MACAU (Reuters) - Chinese People’s Liberation Army troops were deployed on the streets of Macau on Friday to help clean up in the aftermath of a devastating typhoon and amid mounting criticism authorities were unprepared for the severity of the storm.
Macau public broadcaster, TDM, reported some 1,000 Chinese PLA troops left their Macau barracks to assist in the recovery. Chinese troops are rarely seen on Macau streets.
Dressed in fatigues and caps, some used shovels to shift mounds of stinking rubbish and debris cluttering public spaces, including smashed furniture, sofa and televisions, while processions of green military trucks rumbled along roads.
Macau’s leader Fernando Chui requested the Chinese army’s involvement in “disaster relief” after the highest category 10 Typhoon Hato pummeled the world’s biggest gambling hub on Wednesday, the government said.
Under Macau law, the assistance of Chinese troops can be sought for such humanitarian purposes.
The death toll from Hato stood at nine, with scores missing. Hato, with destructive winds of more than 200 kph (124 mph), was the worst storm since 1968 to hit Macau, causing almost city-wide blackouts, flooding, disrupting water supplies, smashing scores of vehicles and damaging buildings.
“This is horrible, horrible. We live like refugees,” said a resident in her 60s surnamed Yeung.
Hong Kong’s weather observatory said there were indications another storm, brewing close to the Philippines, could hit southern China in the next few days, though it wasn’t expected to be as strong as Hato.
Amid mounting outrage at the government’s handling of the storm, including the perceived failure to adequately warn residents as it approached, Macau leader Chui apologized and said the head of the local observatory would step down.
Some residents said it wasn’t enough.
“The official who left is just a scapegoat to protect Chui...the government is useless,” said Protia Chow, a resident in her 50s who helps run a trading company.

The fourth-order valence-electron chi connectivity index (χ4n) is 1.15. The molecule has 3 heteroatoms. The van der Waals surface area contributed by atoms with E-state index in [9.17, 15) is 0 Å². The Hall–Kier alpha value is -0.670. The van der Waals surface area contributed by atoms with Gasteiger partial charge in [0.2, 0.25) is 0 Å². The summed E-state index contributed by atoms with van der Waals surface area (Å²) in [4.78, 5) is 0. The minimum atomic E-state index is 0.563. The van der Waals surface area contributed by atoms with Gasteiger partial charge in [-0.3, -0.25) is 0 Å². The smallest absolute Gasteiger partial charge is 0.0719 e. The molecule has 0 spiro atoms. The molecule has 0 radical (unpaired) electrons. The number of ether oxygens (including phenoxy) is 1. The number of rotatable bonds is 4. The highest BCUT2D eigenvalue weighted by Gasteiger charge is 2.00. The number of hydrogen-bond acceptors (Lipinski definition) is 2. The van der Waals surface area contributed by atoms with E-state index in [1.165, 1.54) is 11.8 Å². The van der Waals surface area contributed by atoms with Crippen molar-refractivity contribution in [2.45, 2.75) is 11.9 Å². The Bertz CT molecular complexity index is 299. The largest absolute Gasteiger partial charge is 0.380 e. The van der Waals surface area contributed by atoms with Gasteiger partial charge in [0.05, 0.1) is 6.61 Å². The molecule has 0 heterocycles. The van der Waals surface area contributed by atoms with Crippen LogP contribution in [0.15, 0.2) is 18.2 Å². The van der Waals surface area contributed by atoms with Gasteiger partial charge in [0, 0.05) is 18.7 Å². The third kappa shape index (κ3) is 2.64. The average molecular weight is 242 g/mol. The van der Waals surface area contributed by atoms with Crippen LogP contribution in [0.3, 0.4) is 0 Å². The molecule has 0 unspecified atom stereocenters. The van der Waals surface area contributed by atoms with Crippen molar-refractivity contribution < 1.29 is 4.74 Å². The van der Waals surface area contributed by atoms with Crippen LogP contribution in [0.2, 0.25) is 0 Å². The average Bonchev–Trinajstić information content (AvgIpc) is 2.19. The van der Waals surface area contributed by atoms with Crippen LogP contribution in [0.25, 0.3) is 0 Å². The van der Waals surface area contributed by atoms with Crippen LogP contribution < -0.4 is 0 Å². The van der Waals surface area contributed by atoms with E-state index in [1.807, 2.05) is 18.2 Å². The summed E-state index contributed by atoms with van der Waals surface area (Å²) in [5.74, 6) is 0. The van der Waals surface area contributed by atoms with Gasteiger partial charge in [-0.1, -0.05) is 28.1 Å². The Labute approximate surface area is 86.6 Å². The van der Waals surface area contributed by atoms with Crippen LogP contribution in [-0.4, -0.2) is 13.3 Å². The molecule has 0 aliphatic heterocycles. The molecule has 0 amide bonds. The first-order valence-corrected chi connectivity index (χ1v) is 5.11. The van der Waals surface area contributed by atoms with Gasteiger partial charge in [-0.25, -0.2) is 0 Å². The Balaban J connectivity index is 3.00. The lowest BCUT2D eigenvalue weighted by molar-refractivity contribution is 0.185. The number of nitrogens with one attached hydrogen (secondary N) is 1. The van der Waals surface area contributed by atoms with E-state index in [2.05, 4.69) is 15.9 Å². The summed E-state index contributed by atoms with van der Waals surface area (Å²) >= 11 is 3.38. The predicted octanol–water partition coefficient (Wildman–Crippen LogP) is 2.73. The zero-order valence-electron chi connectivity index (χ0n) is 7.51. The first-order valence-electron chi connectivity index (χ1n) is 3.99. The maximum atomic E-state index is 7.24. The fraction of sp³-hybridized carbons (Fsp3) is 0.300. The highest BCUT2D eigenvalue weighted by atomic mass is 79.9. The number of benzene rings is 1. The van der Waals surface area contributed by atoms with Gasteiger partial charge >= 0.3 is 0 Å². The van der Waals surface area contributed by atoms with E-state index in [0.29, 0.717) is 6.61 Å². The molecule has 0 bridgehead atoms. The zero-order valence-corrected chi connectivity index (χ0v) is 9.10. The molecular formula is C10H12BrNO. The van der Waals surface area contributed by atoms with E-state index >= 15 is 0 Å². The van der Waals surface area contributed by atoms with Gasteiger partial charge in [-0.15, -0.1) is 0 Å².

“Chui will not step down but many people think he should,” said Macau resident Cheng Kin-ching. “People are angry at the local government ... people were still going to work and it was very dangerous. People died and it’s the government’s responsibility. People had no time to prepare.”
Sonia Chan, an official with the Secretariat for Administration and Justice, who visited some badly affected areas, deflected questions on the public outrage.
“We are here today for disaster relief. We hope to do something concrete,” she said.
As nearby Hong Kong shut down and closed financial markets on Wednesday ahead of Hato, Macau’s authorities failed to raise a sufficiently high typhoon warning signal, critics said, leading many residents to go to work that day.
Authorities have struggled to restore order in the city of 600,000, with some residents having to queue for water from fire hydrants. Many of Macau’s large casinos were relying on back-up generators.
Macau has been rapidly transformed since its return from Portuguese to Chinese rule in 1999 into a gambling hub many times larger than Las Vegas, with major U.S. casinos piling in.
Infrastructure, however, has mostly failed to keep pace with its development despite the rise of a wave of glitzy casino resorts.
Macau gambling stocks fell again in Friday trade with shares of MGM China leading the slide and down nearly 2.5 percent. Wynn Macau fell nearly 2 percent, and Melco International dropped 1.6 percent. Galaxy Entertainment eased 1.5 percent.
Reporting by Venus Wu, Farah Master and Tyrone Siu; Additional reporting by Donny Kwok; Writing by James Pomfret; Editing by Michael Perry and Richard Borsuk